Sunrise and on the move again. TO KYOTO!
Shinkansen is an experience not to be missed 🙂 Few hours journey by train from Tokyo and you’re there, in Kyoto.
Kyoto Station is AMAZINGLY big! It’s Japan’s second-largest station building and is one of the country’s largest buildings, incorporating a shopping mall, hotel, movie theater, Isetan department store, and several local government facilities under one 15-story roof.
In Kyoto I stopped at K’s House and that place is still one of the best hostels I have been so far. It has a spacious bar area, at the entrance you have a locker where you leave your shoes and take room slippers (they have two big baskets with slippers of different sizes, therefore you can choose a pair that is right for you). The staff is very welcoming and friendly and if it happens not to have a plan or you have a very limited time in Kyoto, they’ll make sure to point some of the must see and some places that will be interesting for you to experience and try.
I dropped my luggage here and went out to explore the city! At 8pm I had an appointment with a new friend I made during my trip to Kyoto. He invited me to a dinner with his friends at one of the izakaya (居酒屋 ) nearby Kyoto Tower.
Good decision to go there. I have met one of my Japanese friends and we’re talking even today!
Izakaya is a traditional Japanese restaurant, with tatami, low tables and cushions on the floor. You eat sitting on the floor….awesome experience!
Some of izakaya have a slightly higher tables and you can put your legs under the table. PLEASE DO NOT SPREAD your legs, it’s considered rude!!! For more information about dinning etiquette in Japan, please go here.
If you want to visit Kyoto you should AVOID national holidays and periods when high-school students are in holidays, otherwise most of the touristic attractions will be crowded with students and the long lines will “eat” your time easily.
Some of the places need booking in advance, therefore check for the availability and buy tickets online.
If you don’t want to rush and discover this city at an easy pace you’ll need to reserve about 1 week if not more only for Kyoto and its surroundings. Being the old capital of Japan and the cultural capital of Japan this city and nearby towns host so many things to see, that it’s impossible ( physically) to go to all in a shorter time. Some of the important places to be seen are far one from another and this requires extra time to reach. Renting bikes is a real deal, therefore go for it, and most of the hostels will have such a service.
When in Kyoto don’t forget about Geisha culture and streets! During the day is just a time spent for nothing if you decided to go for geisha hunting, because those aren’t the real ones 😀 I have went to see geisha at 2am! Yes, you read it right..at 2am! I have seen girls of a rare beauty and they don’t like to be photographed, so you literally have to hunt them 😀 But again, don’t forget about good manners and respect their privacy and personality. One thing will be for sure, you’ll remember the Hollywoodian movie “Memoirs of Geisha” 🙂 They walk in pairs with their teacher and are disappearing in a second if they spot your camera on them!
Besides good food, geisha street, UNESCO temples, the imperial palace and the bamboo forest what can you do more?
And this more is the public bath! Keep in mind that not all the public baths are open for foreigners, and some won’t accept you if you have tattoos, especially big ones or the ones that somehow remind of the Jakuza type and style – dragons! Some public baths are common for men and women, therefore you’ll share the pool with other visitors, but if you want to have some privacy or you’re traveling with your partner or family you should look for a bath that can offer a private bath for one family only. These baths (family baths) are more expensive than the shared ones.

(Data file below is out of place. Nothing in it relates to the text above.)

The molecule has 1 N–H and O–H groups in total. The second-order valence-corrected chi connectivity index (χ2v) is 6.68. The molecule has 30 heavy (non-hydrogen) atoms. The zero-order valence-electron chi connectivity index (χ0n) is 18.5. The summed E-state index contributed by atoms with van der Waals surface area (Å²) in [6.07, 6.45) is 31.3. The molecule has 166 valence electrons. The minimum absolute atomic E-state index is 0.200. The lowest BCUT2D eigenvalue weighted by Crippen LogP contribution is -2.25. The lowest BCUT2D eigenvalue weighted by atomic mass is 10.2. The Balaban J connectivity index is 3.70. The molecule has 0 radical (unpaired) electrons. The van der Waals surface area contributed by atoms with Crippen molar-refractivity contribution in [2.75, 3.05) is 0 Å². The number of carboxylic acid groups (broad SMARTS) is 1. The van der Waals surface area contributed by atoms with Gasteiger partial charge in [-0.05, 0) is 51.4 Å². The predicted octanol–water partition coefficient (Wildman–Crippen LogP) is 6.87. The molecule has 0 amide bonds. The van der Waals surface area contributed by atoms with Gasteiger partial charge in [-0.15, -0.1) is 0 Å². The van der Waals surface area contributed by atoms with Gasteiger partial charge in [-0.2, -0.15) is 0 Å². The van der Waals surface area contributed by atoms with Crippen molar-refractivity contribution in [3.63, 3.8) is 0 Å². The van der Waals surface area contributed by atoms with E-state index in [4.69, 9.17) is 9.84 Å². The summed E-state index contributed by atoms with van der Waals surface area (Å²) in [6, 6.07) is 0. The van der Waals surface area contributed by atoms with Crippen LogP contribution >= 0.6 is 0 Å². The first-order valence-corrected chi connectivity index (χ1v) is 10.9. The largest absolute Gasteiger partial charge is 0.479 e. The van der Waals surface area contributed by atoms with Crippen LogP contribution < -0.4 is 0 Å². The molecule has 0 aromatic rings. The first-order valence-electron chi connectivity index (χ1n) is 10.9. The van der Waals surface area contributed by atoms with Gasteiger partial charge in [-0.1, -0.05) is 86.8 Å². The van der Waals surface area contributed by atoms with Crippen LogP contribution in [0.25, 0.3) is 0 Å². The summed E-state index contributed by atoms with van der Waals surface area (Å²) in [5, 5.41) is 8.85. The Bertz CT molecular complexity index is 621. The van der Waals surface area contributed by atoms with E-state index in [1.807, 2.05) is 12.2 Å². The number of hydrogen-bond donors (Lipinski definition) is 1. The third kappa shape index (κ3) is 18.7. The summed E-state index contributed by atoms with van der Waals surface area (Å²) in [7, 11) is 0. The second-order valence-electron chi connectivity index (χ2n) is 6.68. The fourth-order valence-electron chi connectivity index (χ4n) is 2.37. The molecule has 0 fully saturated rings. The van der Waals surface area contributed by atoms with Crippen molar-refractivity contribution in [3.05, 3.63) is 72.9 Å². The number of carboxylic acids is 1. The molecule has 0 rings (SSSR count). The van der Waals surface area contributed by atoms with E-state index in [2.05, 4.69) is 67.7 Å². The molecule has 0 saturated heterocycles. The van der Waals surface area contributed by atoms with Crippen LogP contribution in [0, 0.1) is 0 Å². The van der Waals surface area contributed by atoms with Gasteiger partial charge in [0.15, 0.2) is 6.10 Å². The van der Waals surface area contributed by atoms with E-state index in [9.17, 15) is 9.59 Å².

One general rule before going to any bath or onsen, is to take a shower and scrub your whole body, wash your hair and then move to the pool.
Is considered rude to go directly to the pool without taking shower first! For that you’ll be provided with towels and shower gel, body scrub and shampoo, therefore there’s no excuse not to do it!
If you have done it all, and still have time then just enjoy walking on the streets, along Kamo river that splits Kyoto in two or go to Kabuki! Kabuki (歌舞伎) is translated as : sing (歌),dance (舞), and skill (伎). Kabuki is therefore “the art of singing and dancing”. If this sounds interesting to you then you should check here for more information about theaters that offer such shows, schedules and ticket prices.
There are some other activities available, such as kanji writing courses, Japanese language courses, cooking classes, etc
Where to stop overnight?
Kyoto being a very touristic place has a wide range of accommodation, from 5*hotels to hostels, guesthouses and even temple stay.
For those who would love to try to stay in a temple, this is a possibility as well. There you can mediate and feel on your own skin how is to be a Buddhist monk.
I have mentioned it above that I stayed in K’s house and I loved every single moment spent there! It was one of my best experiences in a hostel, so far! I recommend it for everyone, regardless of their age or income!
I even met a friend that used to study at the same University with me and I knew most of her colleagues, but not her 😀 One of the guests that wasn’t very young came from Taiwan and remember that he was very good at playing guitar, he played and sung for us. Even some of the hostel staff joined us in the living room and we had great long nights with instant noodles and good songs 🙂
I hope you enjoyed reading this short review about Kyoto! I let pictures talk 🙂
For more information about events, accommodation, dining and temples and shrines, visit these pages:
In my next post about Japan I will talk about some of the places I have been around Kyoto 😉
Travel safe and wise!